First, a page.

Changing times

09 Sep 2019


The writer is a member of staff.
The writer is a member of staff.

 THE fairy stories start with ‘once upon a time’. Well, then, once upon a time, from the ages of Jane Austen to the Bronte sisters to Charles Dickens, it was a widely held notion that reading too much — especially for women — would addle the brain, supply worrisome ideas, and incur blindness. There are in literature — English at least is what is possible for this writer to talk about with any confidence — many accounts of women being admonished by their grandmothers and told not to read too much into the night since that was ‘unnatural’, the word of choice, it seems, for the times. The printing press was after all a newfangled invention, one that led to the mass distribution of books. The argument recorded in many books seems to have been, ‘if the traditional ways were good enough for us and stood us by well enough, why change?’.

But, as it is said, nothing is constant but change. In time, in various places in their own comfort zones, books and reading became normalised to the point where the inability or reluctance to read came to be a frowned-upon matter.

Fast forward to the 21st century, over the ages, and we are at the cusp of another changeover regarding attitudes towards education and the means and manner in which learning is expected to occur, especially among children and young adults. Today, the question is that in the internet and computer age, is it a good or bad thing for the young to look towards online and digital means to acquire learning. (As an aside, the fact that many such conversations between worried members of the senior generation take place over, for example, WhatsApp, Facebook, and the internet is a matter of supreme irony, but that’s just par for the course, one can suppose.)

Is it a good or bad thing for the young to access digital resources for knowledge?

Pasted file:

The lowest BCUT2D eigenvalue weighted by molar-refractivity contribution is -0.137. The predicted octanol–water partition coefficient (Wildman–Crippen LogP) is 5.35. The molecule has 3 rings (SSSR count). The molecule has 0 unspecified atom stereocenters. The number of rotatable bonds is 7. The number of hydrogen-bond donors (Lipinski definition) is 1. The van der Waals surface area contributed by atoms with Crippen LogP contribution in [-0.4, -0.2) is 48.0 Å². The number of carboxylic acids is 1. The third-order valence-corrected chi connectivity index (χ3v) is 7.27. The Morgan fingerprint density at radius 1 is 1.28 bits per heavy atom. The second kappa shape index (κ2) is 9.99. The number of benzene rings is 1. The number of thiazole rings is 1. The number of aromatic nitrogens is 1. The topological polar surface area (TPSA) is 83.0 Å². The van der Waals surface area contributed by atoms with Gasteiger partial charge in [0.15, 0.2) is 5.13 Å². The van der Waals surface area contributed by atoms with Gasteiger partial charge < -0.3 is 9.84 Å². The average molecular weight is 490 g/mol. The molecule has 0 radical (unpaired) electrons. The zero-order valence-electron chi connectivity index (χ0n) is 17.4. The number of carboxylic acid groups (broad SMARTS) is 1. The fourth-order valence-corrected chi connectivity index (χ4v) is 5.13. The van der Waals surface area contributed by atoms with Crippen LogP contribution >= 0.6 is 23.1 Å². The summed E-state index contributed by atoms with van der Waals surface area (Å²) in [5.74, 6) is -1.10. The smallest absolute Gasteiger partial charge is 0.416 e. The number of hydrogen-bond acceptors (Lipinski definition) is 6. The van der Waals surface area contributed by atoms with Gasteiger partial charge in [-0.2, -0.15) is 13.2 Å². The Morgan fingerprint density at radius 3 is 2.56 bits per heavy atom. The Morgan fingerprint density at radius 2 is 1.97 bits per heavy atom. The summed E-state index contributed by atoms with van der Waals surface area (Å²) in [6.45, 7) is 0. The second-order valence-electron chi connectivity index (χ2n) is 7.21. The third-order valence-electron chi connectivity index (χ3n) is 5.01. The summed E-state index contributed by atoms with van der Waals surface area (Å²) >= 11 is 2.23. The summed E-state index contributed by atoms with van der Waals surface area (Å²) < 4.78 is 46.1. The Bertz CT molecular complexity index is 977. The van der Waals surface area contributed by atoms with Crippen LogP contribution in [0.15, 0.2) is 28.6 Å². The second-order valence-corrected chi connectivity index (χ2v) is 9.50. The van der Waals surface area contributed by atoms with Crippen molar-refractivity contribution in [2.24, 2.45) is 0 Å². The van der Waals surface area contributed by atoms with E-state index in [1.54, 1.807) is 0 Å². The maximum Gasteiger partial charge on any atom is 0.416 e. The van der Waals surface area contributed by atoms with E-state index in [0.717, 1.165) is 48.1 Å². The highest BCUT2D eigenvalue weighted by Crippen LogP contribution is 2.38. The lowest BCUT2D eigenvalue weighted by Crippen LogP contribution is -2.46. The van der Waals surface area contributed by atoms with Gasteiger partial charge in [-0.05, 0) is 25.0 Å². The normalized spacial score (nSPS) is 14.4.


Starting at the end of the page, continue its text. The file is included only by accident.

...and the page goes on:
To cut a very long argument short, it is thought by many people — literate and educated though they might be themselves (and again, one must clarify that, in this instance, I refer to the English-speaking world, though the reality extends well beyond) — that with old ways changing rather rapidly and new technologies and thus lines of communication and learning taking grip, perhaps ‘learning’ is not what it used to be.

The short response to this observation is that, yes, it is true — but does it need to be so?

The same sort of debate occurred, to use one example, over mathematical calculations. In a broad sweep, most of us understand or know how there was first the abacus, and then, in the childhood of several generations, the multiplication tables (which still need to be memorised as there’s no other option), then the calculator that was decried initially as something that allowed the young shortcuts and the ability to be evasive about the rigours of ‘education’. The resistance reached such a point that even three or four decades ago, this device was not allowed in classrooms or examination halls in many parts.

Today, however, an overwhelming number of individuals, especially among the younger generation, have access to calculators on their mobile phones. Children are still generally required to learn their tables, but understanding mathematical concepts takes precedence over crunching numbers with the mastery that our earlier generations displayed.

These days, it is being lamented in some quarters that the young are turning towards devices such as Kindle to read, or going through internet sources to look up the meaning of a word in the dictionary. But the obvious fact is this: 100 books can be neatly stored away on one machine, one that takes up no space at all. The Oxford English Dictionary is available online, as is the Encyclopaedia Britannica, that doyen of knowledge, and a thousand, million other sources of knowledge and information. Perhaps, it could be argued, that being an able and discerning absorber of knowledge in the modern age is more important than the ability to automatically turn to a paper dictionary.

Pedagogy has changed all the time over the ages. In America, for example, cursive writing is in many states being removed from the curricula as a compulsory skill that must be learned. (Writing is, of course, taught, but cursive scripts are increasingly being considered surplus.) And in the UK, a great many schools have introduced computer coding (in an age-appropriate manner) for students even at the primary level, with the assumption that such are the skills that will be required in the future.

Meanwhile, in other countries including Pakistan, pedagogical techniques tend to remain fossilised. Should we wonder, then, why the young are not holding their own in competition with their generation in other places? Or if they are, it is quite often despite their teachers.

The writer is a member of staff.

Published in Dawn, September 9th, 2019